In 2013, Mayor Ed Lee declared San Francisco to be a “transit-first” city. This means focusing our energies on improving the way we get from one place to another via sustainable modes such as public transit, bicycles and walking.  In order to effectively service the hundreds of thousands of people who ride Muni daily, we need to upgrade parts of the system to better accommodate our passengers and make transit safer and more efficient.  Given the growing population of San Francisco, and with that the growing number of people who will ride Muni, improving the Muni infrastructure is vital to keeping San Francisco moving.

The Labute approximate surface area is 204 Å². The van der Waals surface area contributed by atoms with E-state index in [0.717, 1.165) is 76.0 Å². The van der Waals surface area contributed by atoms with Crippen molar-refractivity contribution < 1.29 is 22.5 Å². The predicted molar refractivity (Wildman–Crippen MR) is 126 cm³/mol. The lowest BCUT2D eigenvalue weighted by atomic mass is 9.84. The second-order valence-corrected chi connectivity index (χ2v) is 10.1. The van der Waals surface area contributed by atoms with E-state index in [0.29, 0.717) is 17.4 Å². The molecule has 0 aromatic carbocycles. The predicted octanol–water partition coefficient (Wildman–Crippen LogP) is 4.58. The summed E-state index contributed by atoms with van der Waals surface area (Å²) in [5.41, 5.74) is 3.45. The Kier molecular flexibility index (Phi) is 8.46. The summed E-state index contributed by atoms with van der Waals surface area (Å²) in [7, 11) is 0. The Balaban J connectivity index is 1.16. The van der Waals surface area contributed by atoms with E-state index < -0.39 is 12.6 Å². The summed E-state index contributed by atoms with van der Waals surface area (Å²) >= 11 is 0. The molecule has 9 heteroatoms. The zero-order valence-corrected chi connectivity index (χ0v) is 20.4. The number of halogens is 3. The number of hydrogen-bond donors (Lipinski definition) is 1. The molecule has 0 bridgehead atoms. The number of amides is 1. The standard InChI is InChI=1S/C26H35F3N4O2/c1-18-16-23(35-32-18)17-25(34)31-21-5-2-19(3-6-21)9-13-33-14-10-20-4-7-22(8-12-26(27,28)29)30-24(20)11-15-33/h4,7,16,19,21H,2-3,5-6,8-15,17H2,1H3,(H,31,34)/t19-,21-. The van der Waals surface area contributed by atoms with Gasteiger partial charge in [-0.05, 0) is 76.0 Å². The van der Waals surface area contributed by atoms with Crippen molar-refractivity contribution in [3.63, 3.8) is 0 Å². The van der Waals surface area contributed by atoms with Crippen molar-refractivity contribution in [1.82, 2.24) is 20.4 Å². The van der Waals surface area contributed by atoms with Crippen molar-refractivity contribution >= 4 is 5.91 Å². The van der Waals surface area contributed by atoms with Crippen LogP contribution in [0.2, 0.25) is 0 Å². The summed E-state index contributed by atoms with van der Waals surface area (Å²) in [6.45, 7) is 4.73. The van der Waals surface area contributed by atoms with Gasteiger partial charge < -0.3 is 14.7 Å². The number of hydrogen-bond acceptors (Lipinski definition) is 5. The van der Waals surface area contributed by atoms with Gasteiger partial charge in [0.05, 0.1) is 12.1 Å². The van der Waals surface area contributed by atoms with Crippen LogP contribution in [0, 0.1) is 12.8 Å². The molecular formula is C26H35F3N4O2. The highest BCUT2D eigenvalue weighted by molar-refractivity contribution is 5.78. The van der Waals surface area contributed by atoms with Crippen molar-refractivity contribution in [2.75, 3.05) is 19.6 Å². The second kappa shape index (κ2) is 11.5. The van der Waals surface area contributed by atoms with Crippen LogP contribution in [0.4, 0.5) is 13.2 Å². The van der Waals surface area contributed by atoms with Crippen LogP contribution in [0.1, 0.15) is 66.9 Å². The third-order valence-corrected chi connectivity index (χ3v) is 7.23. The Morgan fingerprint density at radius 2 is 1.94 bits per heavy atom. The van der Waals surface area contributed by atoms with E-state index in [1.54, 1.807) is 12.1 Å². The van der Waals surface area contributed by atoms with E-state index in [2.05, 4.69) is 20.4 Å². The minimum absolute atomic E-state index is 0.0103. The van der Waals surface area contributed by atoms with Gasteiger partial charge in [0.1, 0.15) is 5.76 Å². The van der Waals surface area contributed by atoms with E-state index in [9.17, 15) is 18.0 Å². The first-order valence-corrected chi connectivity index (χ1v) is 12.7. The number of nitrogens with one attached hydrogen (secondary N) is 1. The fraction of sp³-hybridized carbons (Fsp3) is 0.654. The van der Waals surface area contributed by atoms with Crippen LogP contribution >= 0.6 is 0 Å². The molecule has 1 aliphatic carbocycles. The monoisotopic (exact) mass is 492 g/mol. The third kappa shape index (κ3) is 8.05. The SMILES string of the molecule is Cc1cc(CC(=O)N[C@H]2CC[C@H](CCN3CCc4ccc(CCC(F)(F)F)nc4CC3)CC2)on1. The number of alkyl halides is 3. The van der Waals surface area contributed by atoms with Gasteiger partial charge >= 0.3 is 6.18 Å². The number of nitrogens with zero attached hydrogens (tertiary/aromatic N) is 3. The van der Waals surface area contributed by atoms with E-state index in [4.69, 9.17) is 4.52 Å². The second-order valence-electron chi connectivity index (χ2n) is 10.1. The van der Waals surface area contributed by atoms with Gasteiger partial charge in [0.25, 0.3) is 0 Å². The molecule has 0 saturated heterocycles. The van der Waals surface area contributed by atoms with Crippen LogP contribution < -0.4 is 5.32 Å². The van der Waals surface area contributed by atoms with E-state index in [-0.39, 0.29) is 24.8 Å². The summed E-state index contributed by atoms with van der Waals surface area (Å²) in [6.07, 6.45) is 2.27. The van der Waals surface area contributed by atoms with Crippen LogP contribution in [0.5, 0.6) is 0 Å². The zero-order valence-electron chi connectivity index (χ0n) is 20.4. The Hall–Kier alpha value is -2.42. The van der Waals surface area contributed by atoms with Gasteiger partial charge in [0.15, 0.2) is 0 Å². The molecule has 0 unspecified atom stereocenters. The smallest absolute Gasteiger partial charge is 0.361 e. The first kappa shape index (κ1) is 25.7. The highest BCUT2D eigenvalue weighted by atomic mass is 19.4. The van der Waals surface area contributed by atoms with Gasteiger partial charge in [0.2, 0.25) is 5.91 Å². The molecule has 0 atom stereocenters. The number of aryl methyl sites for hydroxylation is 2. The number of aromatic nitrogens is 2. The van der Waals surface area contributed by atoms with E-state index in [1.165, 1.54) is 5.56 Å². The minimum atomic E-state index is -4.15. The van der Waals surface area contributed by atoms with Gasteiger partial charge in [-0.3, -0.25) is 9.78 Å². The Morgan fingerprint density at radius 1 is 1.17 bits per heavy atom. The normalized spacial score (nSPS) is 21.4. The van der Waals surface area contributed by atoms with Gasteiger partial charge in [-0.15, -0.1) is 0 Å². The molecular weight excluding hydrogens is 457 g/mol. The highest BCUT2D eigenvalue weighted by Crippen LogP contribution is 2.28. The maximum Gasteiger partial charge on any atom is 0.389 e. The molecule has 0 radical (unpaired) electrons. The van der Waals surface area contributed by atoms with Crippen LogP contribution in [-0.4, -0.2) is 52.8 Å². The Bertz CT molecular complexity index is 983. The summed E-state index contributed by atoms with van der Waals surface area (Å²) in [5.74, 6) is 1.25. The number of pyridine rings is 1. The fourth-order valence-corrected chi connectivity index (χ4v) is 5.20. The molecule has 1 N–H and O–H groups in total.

One of the proposed ideas for the intersection was to install a “pedestrian scramble,” or diagonal crossing.  This system allows all pedestrians waiting at the intersection to cross at the same time.  Red lights to vehicle traffic would be held longer to help those crossing diagonally.  Once vehicle traffic had the green light, pedestrians would not be allowed to cross the street in any direction, including crossing with the flow of traffic.